“I wonder if I hear the phrase ‘preaching to the choir’ often now because we have, in our everyday practices, pared our communications down to the bone and beyond.  Almost no one I know calls friends merely to have the kind of long, reflective, intimate conversations that were common in earlier decades; phones are for practical exchanges—renegotiating plans, checking in on arrangements.  Emails, which in the 1990s seemed to resemble letters, now resemble texting, brief bursts of words in a small space, not to be composed as art, archived, or mused over much.  A lot of people are too busy to hang out without a clear purpose, or don’t know that you can, and the often combative arenas and abstracted contact of social media replace physical places (including churches) to hang out in person.”

Sometimes I will catch myself among a group of people with my head buried in my phone screen, oblivious to the life around me. Other times I pass on chances to connect through a meal or conversation for no reason other than I have my head somewhere else.  I walk past people in the hall or on the street and act as if I am under Harry Potter’s invisibility cloak.  Yet, inevitably, the times I pull myself out of my self-absorption to connect at that emotional “I care about you” level, I am the one who benefits. I have conversations and connections that let me know whether friends and family are having a good day, much less a good life.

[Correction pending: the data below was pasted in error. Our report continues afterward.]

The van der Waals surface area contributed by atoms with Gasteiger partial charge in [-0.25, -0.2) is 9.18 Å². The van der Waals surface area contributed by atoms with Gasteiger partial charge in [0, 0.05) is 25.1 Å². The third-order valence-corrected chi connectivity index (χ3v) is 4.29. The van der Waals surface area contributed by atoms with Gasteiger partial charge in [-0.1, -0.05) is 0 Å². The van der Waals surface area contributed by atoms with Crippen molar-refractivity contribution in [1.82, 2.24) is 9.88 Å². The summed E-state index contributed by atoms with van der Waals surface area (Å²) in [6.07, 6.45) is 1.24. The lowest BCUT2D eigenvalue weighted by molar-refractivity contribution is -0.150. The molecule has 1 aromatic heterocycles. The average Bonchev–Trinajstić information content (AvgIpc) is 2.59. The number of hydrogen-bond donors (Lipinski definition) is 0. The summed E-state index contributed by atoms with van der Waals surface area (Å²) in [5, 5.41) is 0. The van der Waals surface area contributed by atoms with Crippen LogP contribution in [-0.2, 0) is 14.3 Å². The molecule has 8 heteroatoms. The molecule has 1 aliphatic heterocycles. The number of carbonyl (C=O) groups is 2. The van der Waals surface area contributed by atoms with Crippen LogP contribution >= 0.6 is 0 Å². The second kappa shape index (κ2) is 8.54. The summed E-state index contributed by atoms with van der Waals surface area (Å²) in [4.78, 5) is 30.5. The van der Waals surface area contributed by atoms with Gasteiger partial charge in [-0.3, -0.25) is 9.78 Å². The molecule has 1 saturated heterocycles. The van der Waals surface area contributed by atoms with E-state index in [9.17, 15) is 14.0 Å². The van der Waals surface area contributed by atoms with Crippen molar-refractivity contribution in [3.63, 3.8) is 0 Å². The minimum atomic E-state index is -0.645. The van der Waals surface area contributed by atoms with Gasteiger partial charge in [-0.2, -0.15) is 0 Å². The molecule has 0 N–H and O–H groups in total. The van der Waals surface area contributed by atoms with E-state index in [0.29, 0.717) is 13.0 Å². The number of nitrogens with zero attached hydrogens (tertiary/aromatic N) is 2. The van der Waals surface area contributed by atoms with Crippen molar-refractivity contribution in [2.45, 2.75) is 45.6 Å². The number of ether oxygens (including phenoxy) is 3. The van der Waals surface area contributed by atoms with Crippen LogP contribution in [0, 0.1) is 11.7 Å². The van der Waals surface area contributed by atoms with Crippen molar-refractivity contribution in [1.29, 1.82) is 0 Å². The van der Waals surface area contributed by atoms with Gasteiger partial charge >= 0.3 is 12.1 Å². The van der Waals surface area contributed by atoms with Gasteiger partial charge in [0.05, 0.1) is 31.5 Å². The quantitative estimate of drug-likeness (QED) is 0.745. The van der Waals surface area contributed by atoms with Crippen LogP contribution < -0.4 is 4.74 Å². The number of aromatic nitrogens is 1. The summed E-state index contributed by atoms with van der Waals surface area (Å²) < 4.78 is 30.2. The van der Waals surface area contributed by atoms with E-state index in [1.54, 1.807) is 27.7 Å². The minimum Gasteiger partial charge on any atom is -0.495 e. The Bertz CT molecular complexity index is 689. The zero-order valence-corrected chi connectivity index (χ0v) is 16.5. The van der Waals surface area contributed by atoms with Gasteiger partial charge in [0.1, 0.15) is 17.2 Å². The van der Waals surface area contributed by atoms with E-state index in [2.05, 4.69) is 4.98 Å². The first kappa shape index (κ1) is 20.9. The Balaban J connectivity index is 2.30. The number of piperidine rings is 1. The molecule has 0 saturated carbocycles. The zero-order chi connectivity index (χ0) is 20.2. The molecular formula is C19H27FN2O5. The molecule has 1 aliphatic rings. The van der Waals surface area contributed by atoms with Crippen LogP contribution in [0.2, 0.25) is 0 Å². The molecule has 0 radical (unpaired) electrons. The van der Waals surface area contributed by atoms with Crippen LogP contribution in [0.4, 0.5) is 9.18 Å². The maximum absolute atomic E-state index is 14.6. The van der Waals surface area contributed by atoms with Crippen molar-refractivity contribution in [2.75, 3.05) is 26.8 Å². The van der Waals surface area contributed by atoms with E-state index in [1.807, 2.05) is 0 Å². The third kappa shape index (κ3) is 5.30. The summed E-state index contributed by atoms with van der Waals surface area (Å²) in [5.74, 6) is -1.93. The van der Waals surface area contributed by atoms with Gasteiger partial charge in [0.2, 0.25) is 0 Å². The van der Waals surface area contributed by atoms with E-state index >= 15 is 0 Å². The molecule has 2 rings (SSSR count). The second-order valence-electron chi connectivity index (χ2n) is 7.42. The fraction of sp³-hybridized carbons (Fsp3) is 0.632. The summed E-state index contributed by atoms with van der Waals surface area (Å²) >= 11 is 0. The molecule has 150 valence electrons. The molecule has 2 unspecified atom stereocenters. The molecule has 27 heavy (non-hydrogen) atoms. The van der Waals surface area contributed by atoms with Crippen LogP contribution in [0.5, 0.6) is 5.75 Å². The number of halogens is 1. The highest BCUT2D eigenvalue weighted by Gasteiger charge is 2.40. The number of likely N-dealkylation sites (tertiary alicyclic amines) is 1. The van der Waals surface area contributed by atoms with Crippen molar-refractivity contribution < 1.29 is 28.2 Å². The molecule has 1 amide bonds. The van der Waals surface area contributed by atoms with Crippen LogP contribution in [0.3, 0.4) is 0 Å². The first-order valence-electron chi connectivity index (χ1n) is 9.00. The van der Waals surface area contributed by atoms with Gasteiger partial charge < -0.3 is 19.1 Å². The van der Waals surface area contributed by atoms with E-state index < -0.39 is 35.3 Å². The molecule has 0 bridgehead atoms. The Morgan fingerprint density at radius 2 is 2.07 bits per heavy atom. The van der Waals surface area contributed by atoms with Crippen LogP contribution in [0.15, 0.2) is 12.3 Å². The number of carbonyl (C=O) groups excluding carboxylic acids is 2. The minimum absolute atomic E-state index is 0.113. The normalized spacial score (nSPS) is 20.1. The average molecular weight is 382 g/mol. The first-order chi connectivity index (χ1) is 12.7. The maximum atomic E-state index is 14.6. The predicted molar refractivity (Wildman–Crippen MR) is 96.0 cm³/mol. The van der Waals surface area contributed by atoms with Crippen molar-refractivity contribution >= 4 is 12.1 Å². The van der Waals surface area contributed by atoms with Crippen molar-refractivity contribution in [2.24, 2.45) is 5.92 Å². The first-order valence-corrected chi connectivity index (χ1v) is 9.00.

The next time you find yourself in a similar situation and you don’t know what to do, simply walk up and say, “Tell me about yourself,” (a.k.a. the only icebreaker you’ll ever need.)

I hope you can use the upcoming holiday season to connect with real people, share stories, and have a good life.

More to come…


P.S. – As I originally wrote this piece, I pointed out all the references to the song Alice’s Restaurant (with four part harmony, naturally).  But then I thought better of it.  So I took them all out and only mention it here, buried in the footnotes, for those who thought “that sounds familiar” and will chuckle. If you have never heard of the song or Arlo (son of famous folksinger Woody Guthrie) and are curious, then click on the video above.

P.P.S – You’ll no doubt be hearing more from me on thoughts coming from Rebecca Solnit’s new collection of essays, Call Them by Their True Names, which is where I read Preaching to the Choir.